It is a must read for any involved in news and information publishing and distribution.
Dan Hunter Assistant Profession of Legal Studies explains that blogging is here to stay in this quote from the article: “This is not a fad,” says Hunter. “It’s the rise of amateur content, which is replacing the centralized, controlled content done by professionals.”
In Australia around 90% of newspapers are sold through newsagencies – a channel of 4,600 retail and distribution businesses established for this purpose. Almost all are privately and individually owned. The future of newsagencies as we know them is inextricably linked to the future of newspaper and magazine publishing and distribution – yet we are not part of the conversation about future models for mainstream media.
With the blogging phenomenon newsagents have an opportunity independently to claim territory in what is called the blogosphere. Newsagencies could create BLOG POSTS – an in store kiosk like PC where people can read or post – giving a bricks and mortar presence and therefore greater person in the street relevance for blogging. This fits with the movement citizen journalism where everyone is a journalist. There are several models emerging including this model from Bluffton South Carolina.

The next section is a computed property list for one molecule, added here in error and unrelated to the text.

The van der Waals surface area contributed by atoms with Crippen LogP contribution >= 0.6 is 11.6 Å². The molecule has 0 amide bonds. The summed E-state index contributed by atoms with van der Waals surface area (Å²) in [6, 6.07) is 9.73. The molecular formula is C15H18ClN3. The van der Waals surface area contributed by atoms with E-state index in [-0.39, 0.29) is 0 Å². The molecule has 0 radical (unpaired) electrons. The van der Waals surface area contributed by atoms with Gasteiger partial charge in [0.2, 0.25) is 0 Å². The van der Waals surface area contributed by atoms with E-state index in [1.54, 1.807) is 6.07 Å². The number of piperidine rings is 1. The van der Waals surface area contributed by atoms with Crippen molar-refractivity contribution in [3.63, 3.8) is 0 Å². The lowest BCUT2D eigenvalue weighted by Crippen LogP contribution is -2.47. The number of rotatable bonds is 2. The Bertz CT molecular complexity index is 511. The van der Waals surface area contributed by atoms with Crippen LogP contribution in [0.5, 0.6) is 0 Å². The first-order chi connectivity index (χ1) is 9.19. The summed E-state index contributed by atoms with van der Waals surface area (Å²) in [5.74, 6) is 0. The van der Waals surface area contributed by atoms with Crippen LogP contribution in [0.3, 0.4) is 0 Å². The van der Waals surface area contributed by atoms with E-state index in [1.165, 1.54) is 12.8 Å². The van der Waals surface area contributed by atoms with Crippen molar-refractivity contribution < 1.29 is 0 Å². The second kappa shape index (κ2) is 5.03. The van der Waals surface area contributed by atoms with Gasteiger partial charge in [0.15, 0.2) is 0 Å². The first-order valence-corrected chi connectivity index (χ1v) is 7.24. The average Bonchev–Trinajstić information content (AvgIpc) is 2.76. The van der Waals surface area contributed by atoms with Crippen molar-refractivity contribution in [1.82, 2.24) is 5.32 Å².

I see BLOG POSTS in newsagency stores as the beginning. They identify this old world bricks and mortar channel with the new movement. They provide a relevance for the 18-34 year olds who are shunning newspapers. They provide a starting point from which new traffic generators and business opportunities for newsagents can evolve.
Bricks and mortar businesses like newsagencies with rely on newspapers and magazines for more than 50% of their foot traffic can either look outside news and information for their future or embrace the opportunities of blogging and practically demonstrate their relevance in the emerging new world. Through BLOG POSTS in their shops newsagents would identify themselves as part of the future.
The big question is how newspaper publishers would react to this. A secondary question is how would those in the blogosphere react to such a relationship with a traditional media distribution channel.